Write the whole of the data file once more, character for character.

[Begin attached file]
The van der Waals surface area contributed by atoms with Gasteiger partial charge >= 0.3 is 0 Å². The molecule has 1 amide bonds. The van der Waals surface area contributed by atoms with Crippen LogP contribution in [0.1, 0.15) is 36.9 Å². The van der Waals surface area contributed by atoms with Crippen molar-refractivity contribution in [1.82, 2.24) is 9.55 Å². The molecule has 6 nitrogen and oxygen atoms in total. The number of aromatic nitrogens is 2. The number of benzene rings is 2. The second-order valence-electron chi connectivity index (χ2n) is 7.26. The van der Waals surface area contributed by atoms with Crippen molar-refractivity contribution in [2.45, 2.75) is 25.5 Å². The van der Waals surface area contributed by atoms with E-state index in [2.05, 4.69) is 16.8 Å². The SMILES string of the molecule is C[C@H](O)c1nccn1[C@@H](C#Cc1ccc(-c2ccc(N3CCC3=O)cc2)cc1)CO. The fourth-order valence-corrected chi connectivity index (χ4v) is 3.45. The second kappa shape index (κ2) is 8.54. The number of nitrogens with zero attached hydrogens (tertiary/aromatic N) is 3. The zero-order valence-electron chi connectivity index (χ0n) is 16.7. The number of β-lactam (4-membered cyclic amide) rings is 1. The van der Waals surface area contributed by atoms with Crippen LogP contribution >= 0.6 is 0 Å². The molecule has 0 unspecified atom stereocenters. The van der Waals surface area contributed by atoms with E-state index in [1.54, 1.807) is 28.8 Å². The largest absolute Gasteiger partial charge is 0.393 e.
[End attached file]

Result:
The van der Waals surface area contributed by atoms with Gasteiger partial charge >= 0.3 is 0 Å². The molecule has 1 amide bonds. The van der Waals surface area contributed by atoms with Crippen LogP contribution in [0.1, 0.15) is 36.9 Å². The van der Waals surface area contributed by atoms with Crippen molar-refractivity contribution in [1.82, 2.24) is 9.55 Å². The molecule has 6 nitrogen and oxygen atoms in total. The number of aromatic nitrogens is 2. The number of benzene rings is 2. The second-order valence-electron chi connectivity index (χ2n) is 7.26. The van der Waals surface area contributed by atoms with Crippen molar-refractivity contribution in [2.45, 2.75) is 25.5 Å². The van der Waals surface area contributed by atoms with E-state index in [2.05, 4.69) is 16.8 Å². The SMILES string of the molecule is C[C@H](O)c1nccn1[C@@H](C#Cc1ccc(-c2ccc(N3CCC3=O)cc2)cc1)CO. The fourth-order valence-corrected chi connectivity index (χ4v) is 3.45. The second kappa shape index (κ2) is 8.54. The number of nitrogens with zero attached hydrogens (tertiary/aromatic N) is 3. The zero-order valence-electron chi connectivity index (χ0n) is 16.7. The number of β-lactam (4-membered cyclic amide) rings is 1. The van der Waals surface area contributed by atoms with Crippen LogP contribution >= 0.6 is 0 Å². The molecule has 0 unspecified atom stereocenters. The van der Waals surface area contributed by atoms with E-state index in [1.54, 1.807) is 28.8 Å². The largest absolute Gasteiger partial charge is 0.393 e.